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New policy shifts more road repair costs from state to municipalities

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New policy shifts more road repair costs from state to municipalities

PORTLAND — Local taxpayers will have to dig deeper to pay for road repairs that were once the state's responsibility because major roads that do not meet minimum engineering standards are no longer eligible for state funding.

Some examples include Ocean Avenue in Portland, Broadway in South Portland and Route 88 in Falmouth and Cumberland.

The change was approved in October by the Portland Area Comprehensive Transportation System, which prioritizes and distributes state and federal transportation grants for 15 communities in greater Portland.

PACTS Director John Duncan said the policy change is one of the ways the organization is trying to better utilize state and federal dollars for road projects. PACTS is also diverting funding from improving intersections to paving projects and is no longer funding widening projects.

Duncan said the measures have allowed PACTS to increase its biennium paving budget from $6.5 million to $8 million.

Duncan said funding will no longer be used for state collector roads, which support high volumes of traffic but are below standard, because engineering studies show that repaving roads that meet standards is a better investment.

If communities choose to rebuild collector roads to state standards, they will be eligible for PACTS funding again, he said.

Even with the policy change, Duncan said the $42.2 million that will be invested in collector roads in good condition over the next 10 years is still far below the $80 million that is needed.

According to a recent study, there are 200 miles of collector roads in PACTS communities, 80 miles of which meet state standards.

Portland Public Services Director Michael Bobinsky said he supported the policy change to prevent roads that are in good condition from falling into disrepair. Bobinsky predicted the change will not significantly affect Portland, because most of the roads are in relatively good shape.

"If we only have $5 million a year, the potential for us to maintain the good roads is severely eroded and we will just fall farther and farther behind," Bobinsky said.

The policy change brought heightened anxiety to a budget meeting in South Portland last week. The city has fallen behind in paving its local roads and has struggled to adequately fund a paving program through its budget. 

South Portland City Manager Jim Gailey said he was one of five community representatives to vote against the policy change, which he said would put more of a burden on municipal governments.

"We struggle just to keep up on our secondary roads," Gailey said. "We went from paving 40 to 50 roads a year down to paving 15 to 20 roads, because the price of petroleum and asphalt went up."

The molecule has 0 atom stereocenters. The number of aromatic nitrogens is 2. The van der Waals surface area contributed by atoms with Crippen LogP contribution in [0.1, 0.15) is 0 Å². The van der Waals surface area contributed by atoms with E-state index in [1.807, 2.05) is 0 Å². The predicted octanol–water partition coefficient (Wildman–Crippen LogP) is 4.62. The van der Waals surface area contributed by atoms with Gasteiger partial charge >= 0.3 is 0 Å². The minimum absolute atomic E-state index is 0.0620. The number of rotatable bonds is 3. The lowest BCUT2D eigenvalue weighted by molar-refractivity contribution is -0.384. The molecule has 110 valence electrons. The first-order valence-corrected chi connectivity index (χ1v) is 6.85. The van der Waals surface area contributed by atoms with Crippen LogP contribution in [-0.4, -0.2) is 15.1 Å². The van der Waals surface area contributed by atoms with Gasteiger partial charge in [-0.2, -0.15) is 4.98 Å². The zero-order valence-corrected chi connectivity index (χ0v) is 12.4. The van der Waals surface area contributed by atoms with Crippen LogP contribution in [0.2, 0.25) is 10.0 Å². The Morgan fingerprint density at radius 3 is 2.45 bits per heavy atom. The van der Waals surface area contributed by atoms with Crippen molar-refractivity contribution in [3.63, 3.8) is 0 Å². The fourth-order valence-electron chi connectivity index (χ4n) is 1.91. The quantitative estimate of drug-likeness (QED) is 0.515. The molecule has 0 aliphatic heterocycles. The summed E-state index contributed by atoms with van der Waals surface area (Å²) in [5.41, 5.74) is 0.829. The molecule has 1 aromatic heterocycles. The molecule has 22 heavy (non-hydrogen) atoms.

Gailey said the policy change gives South Portland an additional seven miles of roads to pave, which would cost $12 million to bring up to standards.

Cumberland Town Manager William Shane said the town will now have to shoulder the costs of fixing Route 88. But residents, however, are circulating a petition to prevent the town from borrowing the $4.5 million to pay for the work.

"This is a significant impact for us," Shane said.

Falmouth Town Manager Nathan Poore said he supported the policy change because it was clear that PACTS would never have the funding necessary to catch up. The cost of reclaiming roads climbs "exponentially," he said.

While it is expected to cost Falmouth $19 million to pave 11 miles of collector roads, Poore said he is not concerned about the responsibility falling on the town. Without having to meet state standards, he said, roadways could be fixed for significantly less, using only local dollars.

"It's not unreasonable to think it would be half that (amount)," Poore said.

Meanwhile, Duncan said PACTS is in the early stages of drafting a program to reward municipalities that invest local dollars into their roads. That program would allow those communities to earn credit toward other transportation and trail projects also administered by PACTS.

Although the policy committee voted 7-6 against the credit program, Duncan said it will be reconsidered at a future meeting.

Also, Bobinsky said PACTS is lobbying state officials to reconsider the state standards for roads in an effort to maintain safety while using less costly construction methods.

Randy Billings can be reached at 781-3661 ext. 100 or rbillings@theforecaster.net